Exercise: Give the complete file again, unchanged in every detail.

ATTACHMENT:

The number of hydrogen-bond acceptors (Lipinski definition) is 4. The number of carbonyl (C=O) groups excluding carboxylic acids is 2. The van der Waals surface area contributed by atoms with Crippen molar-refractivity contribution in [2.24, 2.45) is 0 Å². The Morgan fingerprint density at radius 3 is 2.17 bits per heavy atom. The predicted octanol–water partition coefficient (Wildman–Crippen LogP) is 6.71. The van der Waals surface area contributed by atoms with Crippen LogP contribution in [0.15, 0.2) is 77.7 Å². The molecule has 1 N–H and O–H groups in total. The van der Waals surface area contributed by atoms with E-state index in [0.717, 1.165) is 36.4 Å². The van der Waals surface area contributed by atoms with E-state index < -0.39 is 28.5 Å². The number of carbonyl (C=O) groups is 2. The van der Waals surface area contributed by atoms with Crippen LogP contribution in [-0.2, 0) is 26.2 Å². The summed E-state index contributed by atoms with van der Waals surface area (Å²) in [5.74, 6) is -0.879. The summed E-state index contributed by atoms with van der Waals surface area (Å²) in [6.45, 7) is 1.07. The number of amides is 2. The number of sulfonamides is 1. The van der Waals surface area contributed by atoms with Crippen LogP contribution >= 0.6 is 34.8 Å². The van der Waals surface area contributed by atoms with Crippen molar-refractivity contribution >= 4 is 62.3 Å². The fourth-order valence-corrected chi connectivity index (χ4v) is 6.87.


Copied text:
The number of hydrogen-bond acceptors (Lipinski definition) is 4. The number of carbonyl (C=O) groups excluding carboxylic acids is 2. The van der Waals surface area contributed by atoms with Crippen molar-refractivity contribution in [2.24, 2.45) is 0 Å². The Morgan fingerprint density at radius 3 is 2.17 bits per heavy atom. The predicted octanol–water partition coefficient (Wildman–Crippen LogP) is 6.71. The van der Waals surface area contributed by atoms with Crippen LogP contribution in [0.15, 0.2) is 77.7 Å². The molecule has 1 N–H and O–H groups in total. The van der Waals surface area contributed by atoms with E-state index in [0.717, 1.165) is 36.4 Å². The van der Waals surface area contributed by atoms with E-state index < -0.39 is 28.5 Å². The number of carbonyl (C=O) groups is 2. The van der Waals surface area contributed by atoms with Crippen LogP contribution in [-0.2, 0) is 26.2 Å². The summed E-state index contributed by atoms with van der Waals surface area (Å²) in [5.74, 6) is -0.879. The summed E-state index contributed by atoms with van der Waals surface area (Å²) in [6.45, 7) is 1.07. The number of amides is 2. The number of sulfonamides is 1. The van der Waals surface area contributed by atoms with Crippen LogP contribution >= 0.6 is 34.8 Å². The van der Waals surface area contributed by atoms with Crippen molar-refractivity contribution >= 4 is 62.3 Å². The fourth-order valence-corrected chi connectivity index (χ4v) is 6.87.